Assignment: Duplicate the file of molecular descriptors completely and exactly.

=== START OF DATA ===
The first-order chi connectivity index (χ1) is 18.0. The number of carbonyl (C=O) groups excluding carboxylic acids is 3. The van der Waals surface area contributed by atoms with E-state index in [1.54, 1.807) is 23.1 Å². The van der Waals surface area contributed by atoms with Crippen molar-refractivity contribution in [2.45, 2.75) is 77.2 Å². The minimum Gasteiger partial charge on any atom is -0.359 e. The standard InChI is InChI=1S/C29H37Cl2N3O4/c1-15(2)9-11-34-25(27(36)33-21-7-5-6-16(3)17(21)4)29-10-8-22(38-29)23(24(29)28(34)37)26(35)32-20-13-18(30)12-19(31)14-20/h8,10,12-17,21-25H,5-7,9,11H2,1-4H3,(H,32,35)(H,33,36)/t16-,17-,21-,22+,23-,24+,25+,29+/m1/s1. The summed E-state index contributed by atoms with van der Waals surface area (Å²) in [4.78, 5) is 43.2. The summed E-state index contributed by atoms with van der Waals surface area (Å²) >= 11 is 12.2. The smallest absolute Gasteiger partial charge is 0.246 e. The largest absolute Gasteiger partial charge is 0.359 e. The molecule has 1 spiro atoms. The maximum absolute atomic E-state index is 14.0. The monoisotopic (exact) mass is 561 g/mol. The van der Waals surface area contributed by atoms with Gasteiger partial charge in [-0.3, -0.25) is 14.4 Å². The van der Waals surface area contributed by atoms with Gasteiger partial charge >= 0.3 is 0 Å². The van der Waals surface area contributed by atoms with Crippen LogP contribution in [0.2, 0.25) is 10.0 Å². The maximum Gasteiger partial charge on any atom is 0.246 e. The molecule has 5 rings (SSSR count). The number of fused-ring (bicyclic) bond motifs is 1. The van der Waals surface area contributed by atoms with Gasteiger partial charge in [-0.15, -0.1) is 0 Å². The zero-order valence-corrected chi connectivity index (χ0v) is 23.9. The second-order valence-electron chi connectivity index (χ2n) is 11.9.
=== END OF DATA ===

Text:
The first-order chi connectivity index (χ1) is 18.0. The number of carbonyl (C=O) groups excluding carboxylic acids is 3. The van der Waals surface area contributed by atoms with E-state index in [1.54, 1.807) is 23.1 Å². The van der Waals surface area contributed by atoms with Crippen molar-refractivity contribution in [2.45, 2.75) is 77.2 Å². The minimum Gasteiger partial charge on any atom is -0.359 e. The standard InChI is InChI=1S/C29H37Cl2N3O4/c1-15(2)9-11-34-25(27(36)33-21-7-5-6-16(3)17(21)4)29-10-8-22(38-29)23(24(29)28(34)37)26(35)32-20-13-18(30)12-19(31)14-20/h8,10,12-17,21-25H,5-7,9,11H2,1-4H3,(H,32,35)(H,33,36)/t16-,17-,21-,22+,23-,24+,25+,29+/m1/s1. The summed E-state index contributed by atoms with van der Waals surface area (Å²) in [4.78, 5) is 43.2. The summed E-state index contributed by atoms with van der Waals surface area (Å²) >= 11 is 12.2. The smallest absolute Gasteiger partial charge is 0.246 e. The largest absolute Gasteiger partial charge is 0.359 e. The molecule has 1 spiro atoms. The maximum absolute atomic E-state index is 14.0. The monoisotopic (exact) mass is 561 g/mol. The van der Waals surface area contributed by atoms with Gasteiger partial charge in [-0.3, -0.25) is 14.4 Å². The van der Waals surface area contributed by atoms with Gasteiger partial charge >= 0.3 is 0 Å². The van der Waals surface area contributed by atoms with Crippen LogP contribution in [0.2, 0.25) is 10.0 Å². The maximum Gasteiger partial charge on any atom is 0.246 e. The molecule has 5 rings (SSSR count). The number of fused-ring (bicyclic) bond motifs is 1. The van der Waals surface area contributed by atoms with Gasteiger partial charge in [-0.15, -0.1) is 0 Å². The zero-order valence-corrected chi connectivity index (χ0v) is 23.9. The second-order valence-electron chi connectivity index (χ2n) is 11.9.